BMW got out of the business of building V-8 diesels several years ago, as did Mercedes-Benz. But the Volkswagen Group didn’t, and that’s one reason why BMW has continued to squeeze the most out of its inline six-cylinder turbo-diesels. Currently, the Bavarians offer a triple-turbo diesel engine, rated at 376 horsepower. (That’s it pictured above.) But that’s not enough to compete with Audi, which is continually pushing the limits of its V-8 diesel, and so BMW engineers were sent back to the drawing board with a clear assignment: Create a “V-8 fighter.”
And here it is. BMW’s top-of-the-line turbo-diesel remains an inline six, but it gets four turbochargers, two low-pressure units and two high-pressure units. In effect, BMW engineers replaced the single low-pressure charger of the triple-turbo setup with two smaller ones. Under low load, one high-pressure charger is boosting. With higher load and rpm, the two low-pressure turbos add boost to the high-pressure charger. From around 2700 rpm, a second high-pressure charger comes on and all four chargers provide boost.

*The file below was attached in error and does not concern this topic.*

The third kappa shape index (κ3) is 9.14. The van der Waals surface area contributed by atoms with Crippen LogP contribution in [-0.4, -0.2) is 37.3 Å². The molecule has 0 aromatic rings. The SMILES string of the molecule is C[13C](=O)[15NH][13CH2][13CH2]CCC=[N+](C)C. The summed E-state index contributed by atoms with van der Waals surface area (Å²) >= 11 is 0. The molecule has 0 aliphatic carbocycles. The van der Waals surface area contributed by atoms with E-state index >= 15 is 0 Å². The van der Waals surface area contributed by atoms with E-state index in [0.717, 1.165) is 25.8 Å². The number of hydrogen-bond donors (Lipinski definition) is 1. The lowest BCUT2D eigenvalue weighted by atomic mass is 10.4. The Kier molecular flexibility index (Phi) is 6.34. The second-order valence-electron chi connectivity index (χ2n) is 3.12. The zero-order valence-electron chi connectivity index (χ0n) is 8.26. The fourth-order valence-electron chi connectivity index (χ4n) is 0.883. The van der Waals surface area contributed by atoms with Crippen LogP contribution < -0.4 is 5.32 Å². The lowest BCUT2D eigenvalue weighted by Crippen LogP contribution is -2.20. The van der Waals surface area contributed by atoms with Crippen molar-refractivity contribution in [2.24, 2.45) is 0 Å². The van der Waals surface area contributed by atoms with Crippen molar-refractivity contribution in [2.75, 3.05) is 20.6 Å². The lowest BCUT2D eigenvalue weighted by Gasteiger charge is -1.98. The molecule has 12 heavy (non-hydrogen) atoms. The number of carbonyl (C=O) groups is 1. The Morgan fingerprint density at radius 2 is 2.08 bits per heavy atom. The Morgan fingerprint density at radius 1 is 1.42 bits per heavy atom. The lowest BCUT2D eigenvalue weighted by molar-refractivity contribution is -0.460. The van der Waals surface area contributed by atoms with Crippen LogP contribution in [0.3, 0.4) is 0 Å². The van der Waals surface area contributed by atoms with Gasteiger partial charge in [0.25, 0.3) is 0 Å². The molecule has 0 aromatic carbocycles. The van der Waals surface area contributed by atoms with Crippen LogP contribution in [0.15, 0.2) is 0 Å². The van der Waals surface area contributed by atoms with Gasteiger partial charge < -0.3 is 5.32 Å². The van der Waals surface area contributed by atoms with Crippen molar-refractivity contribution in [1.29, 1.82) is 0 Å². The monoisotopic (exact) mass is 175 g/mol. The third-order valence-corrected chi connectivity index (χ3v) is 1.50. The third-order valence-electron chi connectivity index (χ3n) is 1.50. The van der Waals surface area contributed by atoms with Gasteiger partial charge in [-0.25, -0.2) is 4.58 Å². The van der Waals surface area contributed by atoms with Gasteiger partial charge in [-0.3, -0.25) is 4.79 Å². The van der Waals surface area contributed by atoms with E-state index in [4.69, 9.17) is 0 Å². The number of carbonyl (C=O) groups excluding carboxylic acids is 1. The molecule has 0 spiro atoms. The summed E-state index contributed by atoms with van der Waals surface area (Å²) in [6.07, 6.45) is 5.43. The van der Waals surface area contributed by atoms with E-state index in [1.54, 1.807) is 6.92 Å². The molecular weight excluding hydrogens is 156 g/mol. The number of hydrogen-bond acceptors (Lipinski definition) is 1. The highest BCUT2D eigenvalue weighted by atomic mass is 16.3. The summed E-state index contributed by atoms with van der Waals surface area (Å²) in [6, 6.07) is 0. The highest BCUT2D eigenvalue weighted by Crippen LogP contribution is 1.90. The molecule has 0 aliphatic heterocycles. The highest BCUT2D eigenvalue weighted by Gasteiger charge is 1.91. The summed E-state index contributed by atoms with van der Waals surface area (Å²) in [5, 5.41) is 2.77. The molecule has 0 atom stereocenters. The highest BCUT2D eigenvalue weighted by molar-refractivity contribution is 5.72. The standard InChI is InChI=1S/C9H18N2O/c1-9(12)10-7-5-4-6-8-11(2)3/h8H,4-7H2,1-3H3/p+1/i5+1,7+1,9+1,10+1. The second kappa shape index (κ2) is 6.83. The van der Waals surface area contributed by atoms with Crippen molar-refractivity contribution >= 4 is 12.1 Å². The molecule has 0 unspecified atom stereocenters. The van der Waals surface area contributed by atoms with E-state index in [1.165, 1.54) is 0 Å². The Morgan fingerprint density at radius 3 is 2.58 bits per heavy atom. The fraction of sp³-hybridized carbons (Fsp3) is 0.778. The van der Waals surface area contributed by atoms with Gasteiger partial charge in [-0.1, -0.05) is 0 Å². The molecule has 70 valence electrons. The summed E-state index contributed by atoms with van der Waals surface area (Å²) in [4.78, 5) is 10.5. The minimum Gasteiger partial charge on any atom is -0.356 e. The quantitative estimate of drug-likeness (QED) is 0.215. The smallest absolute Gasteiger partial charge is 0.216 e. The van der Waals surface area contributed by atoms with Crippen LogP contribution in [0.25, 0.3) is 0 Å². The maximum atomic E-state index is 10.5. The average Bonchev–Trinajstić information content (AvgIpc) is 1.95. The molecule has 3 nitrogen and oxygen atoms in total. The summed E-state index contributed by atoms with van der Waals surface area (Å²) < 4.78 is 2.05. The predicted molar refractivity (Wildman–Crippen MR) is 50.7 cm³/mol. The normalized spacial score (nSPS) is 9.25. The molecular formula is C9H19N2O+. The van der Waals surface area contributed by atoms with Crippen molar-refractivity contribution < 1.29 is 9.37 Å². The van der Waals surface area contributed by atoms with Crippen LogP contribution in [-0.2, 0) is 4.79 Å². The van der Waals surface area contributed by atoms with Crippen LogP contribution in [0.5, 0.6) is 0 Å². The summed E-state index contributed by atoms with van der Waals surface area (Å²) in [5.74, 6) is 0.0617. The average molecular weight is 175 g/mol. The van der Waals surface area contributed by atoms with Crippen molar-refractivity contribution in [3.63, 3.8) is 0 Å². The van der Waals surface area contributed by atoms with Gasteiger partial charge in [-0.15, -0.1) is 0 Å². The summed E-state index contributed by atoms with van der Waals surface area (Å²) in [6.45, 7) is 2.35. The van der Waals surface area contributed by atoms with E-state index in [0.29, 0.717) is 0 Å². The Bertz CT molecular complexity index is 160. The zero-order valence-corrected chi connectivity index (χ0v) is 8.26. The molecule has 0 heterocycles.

Fitted in the upcoming, Europe-only 750d xDrive, the new engine makes 394 horsepower from 4000 to 4400 rpm; maximum torque is rated at 561 lb-ft and is available from 2000 to 3000 rpm. That’s up from the triple-turbo’s 376 horsepower and 546 lb-ft. On the road, the new engine’s capabilities translate into a zero-to-60-mph time of around 4.5 seconds in the 750d xDrive; top speed will be governed at 155 mph. As a welcome side effect, fuel consumption is lower by 5 percent.
Like before, BMW was looking to achieve “exceptional revving capability,” and the briefing we attended spoke of a significant improvement in response. A new fuel-injection system operates at more than 36,000 psi, compared with the outgoing engine’s 32,000. Cylinder pressure was increased to a maximum of 3046 psi, with the increase in both injection pressure and cylinder pressure being given the most credit for the new engine’s power boost over the old one.
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BMW said that maximum torque is limited by the transmission, not by the engine. To which we reply: Get a stronger transmission. This engine promises to be awesome, and we hope it eventually will be offered in the U.S., even as we know the likelihood is slim.